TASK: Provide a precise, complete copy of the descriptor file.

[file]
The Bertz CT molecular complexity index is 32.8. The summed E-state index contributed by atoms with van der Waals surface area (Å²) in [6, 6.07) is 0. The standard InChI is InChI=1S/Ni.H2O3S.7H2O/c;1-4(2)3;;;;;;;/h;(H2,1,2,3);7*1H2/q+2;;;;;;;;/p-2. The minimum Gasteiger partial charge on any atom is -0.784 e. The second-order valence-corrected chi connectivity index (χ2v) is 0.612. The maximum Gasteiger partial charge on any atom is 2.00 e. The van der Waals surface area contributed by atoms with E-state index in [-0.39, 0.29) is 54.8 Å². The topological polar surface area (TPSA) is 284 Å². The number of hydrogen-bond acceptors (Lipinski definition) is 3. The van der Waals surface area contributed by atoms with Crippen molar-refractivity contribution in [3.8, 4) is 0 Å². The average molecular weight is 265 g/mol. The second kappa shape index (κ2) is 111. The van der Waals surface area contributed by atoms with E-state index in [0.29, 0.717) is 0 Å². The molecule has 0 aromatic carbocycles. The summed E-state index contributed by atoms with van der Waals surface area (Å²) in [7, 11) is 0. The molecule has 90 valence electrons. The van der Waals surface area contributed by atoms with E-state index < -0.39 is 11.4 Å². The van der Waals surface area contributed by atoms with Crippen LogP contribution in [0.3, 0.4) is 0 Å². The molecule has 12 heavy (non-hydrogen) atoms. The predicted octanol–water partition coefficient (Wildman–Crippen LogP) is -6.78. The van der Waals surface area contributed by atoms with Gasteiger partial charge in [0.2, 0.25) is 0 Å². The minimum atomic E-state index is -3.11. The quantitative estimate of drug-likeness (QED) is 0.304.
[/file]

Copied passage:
The Bertz CT molecular complexity index is 32.8. The summed E-state index contributed by atoms with van der Waals surface area (Å²) in [6, 6.07) is 0. The standard InChI is InChI=1S/Ni.H2O3S.7H2O/c;1-4(2)3;;;;;;;/h;(H2,1,2,3);7*1H2/q+2;;;;;;;;/p-2. The minimum Gasteiger partial charge on any atom is -0.784 e. The second-order valence-corrected chi connectivity index (χ2v) is 0.612. The maximum Gasteiger partial charge on any atom is 2.00 e. The van der Waals surface area contributed by atoms with E-state index in [-0.39, 0.29) is 54.8 Å². The topological polar surface area (TPSA) is 284 Å². The number of hydrogen-bond acceptors (Lipinski definition) is 3. The van der Waals surface area contributed by atoms with Crippen molar-refractivity contribution in [3.8, 4) is 0 Å². The average molecular weight is 265 g/mol. The second kappa shape index (κ2) is 111. The van der Waals surface area contributed by atoms with E-state index in [0.29, 0.717) is 0 Å². The molecule has 0 aromatic carbocycles. The summed E-state index contributed by atoms with van der Waals surface area (Å²) in [7, 11) is 0. The molecule has 90 valence electrons. The van der Waals surface area contributed by atoms with E-state index < -0.39 is 11.4 Å². The van der Waals surface area contributed by atoms with Crippen LogP contribution in [0.3, 0.4) is 0 Å². The molecule has 12 heavy (non-hydrogen) atoms. The predicted octanol–water partition coefficient (Wildman–Crippen LogP) is -6.78. The van der Waals surface area contributed by atoms with Gasteiger partial charge in [0.2, 0.25) is 0 Å². The minimum atomic E-state index is -3.11. The quantitative estimate of drug-likeness (QED) is 0.304.